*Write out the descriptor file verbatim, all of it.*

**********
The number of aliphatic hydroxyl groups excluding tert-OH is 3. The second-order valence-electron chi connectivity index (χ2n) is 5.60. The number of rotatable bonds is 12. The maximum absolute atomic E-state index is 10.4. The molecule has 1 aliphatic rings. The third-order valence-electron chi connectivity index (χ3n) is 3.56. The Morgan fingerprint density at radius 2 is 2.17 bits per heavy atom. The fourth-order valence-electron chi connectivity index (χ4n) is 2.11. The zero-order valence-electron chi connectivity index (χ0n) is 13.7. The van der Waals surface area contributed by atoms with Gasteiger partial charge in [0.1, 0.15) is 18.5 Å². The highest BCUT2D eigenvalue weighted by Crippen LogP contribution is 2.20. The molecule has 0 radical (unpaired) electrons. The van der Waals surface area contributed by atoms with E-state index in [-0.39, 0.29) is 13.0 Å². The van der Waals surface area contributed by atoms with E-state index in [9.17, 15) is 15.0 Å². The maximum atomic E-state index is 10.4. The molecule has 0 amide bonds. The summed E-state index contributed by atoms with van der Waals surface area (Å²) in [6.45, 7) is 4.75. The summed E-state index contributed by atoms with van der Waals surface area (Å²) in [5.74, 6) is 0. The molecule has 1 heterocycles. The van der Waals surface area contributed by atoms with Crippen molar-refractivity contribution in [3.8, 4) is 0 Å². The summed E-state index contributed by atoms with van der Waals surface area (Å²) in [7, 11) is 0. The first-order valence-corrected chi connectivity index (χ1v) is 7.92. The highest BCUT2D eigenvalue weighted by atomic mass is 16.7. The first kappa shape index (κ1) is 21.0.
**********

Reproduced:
The number of aliphatic hydroxyl groups excluding tert-OH is 3. The second-order valence-electron chi connectivity index (χ2n) is 5.60. The number of rotatable bonds is 12. The maximum absolute atomic E-state index is 10.4. The molecule has 1 aliphatic rings. The third-order valence-electron chi connectivity index (χ3n) is 3.56. The Morgan fingerprint density at radius 2 is 2.17 bits per heavy atom. The fourth-order valence-electron chi connectivity index (χ4n) is 2.11. The zero-order valence-electron chi connectivity index (χ0n) is 13.7. The van der Waals surface area contributed by atoms with Gasteiger partial charge in [0.1, 0.15) is 18.5 Å². The highest BCUT2D eigenvalue weighted by Crippen LogP contribution is 2.20. The molecule has 0 radical (unpaired) electrons. The van der Waals surface area contributed by atoms with E-state index in [-0.39, 0.29) is 13.0 Å². The van der Waals surface area contributed by atoms with E-state index in [9.17, 15) is 15.0 Å². The maximum atomic E-state index is 10.4. The molecule has 0 amide bonds. The summed E-state index contributed by atoms with van der Waals surface area (Å²) in [6.45, 7) is 4.75. The summed E-state index contributed by atoms with van der Waals surface area (Å²) in [5.74, 6) is 0. The molecule has 1 heterocycles. The van der Waals surface area contributed by atoms with Crippen molar-refractivity contribution in [3.8, 4) is 0 Å². The summed E-state index contributed by atoms with van der Waals surface area (Å²) in [7, 11) is 0. The first-order valence-corrected chi connectivity index (χ1v) is 7.92. The highest BCUT2D eigenvalue weighted by atomic mass is 16.7. The first kappa shape index (κ1) is 21.0.